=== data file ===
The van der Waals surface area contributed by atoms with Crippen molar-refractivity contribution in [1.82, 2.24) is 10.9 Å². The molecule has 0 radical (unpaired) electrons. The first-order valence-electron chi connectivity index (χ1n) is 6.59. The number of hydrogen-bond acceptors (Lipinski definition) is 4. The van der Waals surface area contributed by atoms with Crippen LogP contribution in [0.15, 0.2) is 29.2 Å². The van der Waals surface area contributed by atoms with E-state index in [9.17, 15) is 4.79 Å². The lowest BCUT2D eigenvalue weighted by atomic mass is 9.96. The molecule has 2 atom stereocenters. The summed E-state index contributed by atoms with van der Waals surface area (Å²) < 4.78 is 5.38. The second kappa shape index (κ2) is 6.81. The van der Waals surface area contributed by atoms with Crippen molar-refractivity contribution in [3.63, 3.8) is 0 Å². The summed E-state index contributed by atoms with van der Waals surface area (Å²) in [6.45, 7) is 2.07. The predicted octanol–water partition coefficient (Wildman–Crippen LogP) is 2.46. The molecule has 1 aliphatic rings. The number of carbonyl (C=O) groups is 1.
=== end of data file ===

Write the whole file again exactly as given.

The van der Waals surface area contributed by atoms with Crippen molar-refractivity contribution in [1.82, 2.24) is 10.9 Å². The molecule has 0 radical (unpaired) electrons. The first-order valence-electron chi connectivity index (χ1n) is 6.59. The number of hydrogen-bond acceptors (Lipinski definition) is 4. The van der Waals surface area contributed by atoms with Crippen LogP contribution in [0.15, 0.2) is 29.2 Å². The van der Waals surface area contributed by atoms with E-state index in [9.17, 15) is 4.79 Å². The lowest BCUT2D eigenvalue weighted by atomic mass is 9.96. The molecule has 2 atom stereocenters. The summed E-state index contributed by atoms with van der Waals surface area (Å²) < 4.78 is 5.38. The second kappa shape index (κ2) is 6.81. The van der Waals surface area contributed by atoms with Crippen molar-refractivity contribution in [3.63, 3.8) is 0 Å². The summed E-state index contributed by atoms with van der Waals surface area (Å²) in [6.45, 7) is 2.07. The predicted octanol–water partition coefficient (Wildman–Crippen LogP) is 2.46. The molecule has 1 aliphatic rings. The number of carbonyl (C=O) groups is 1.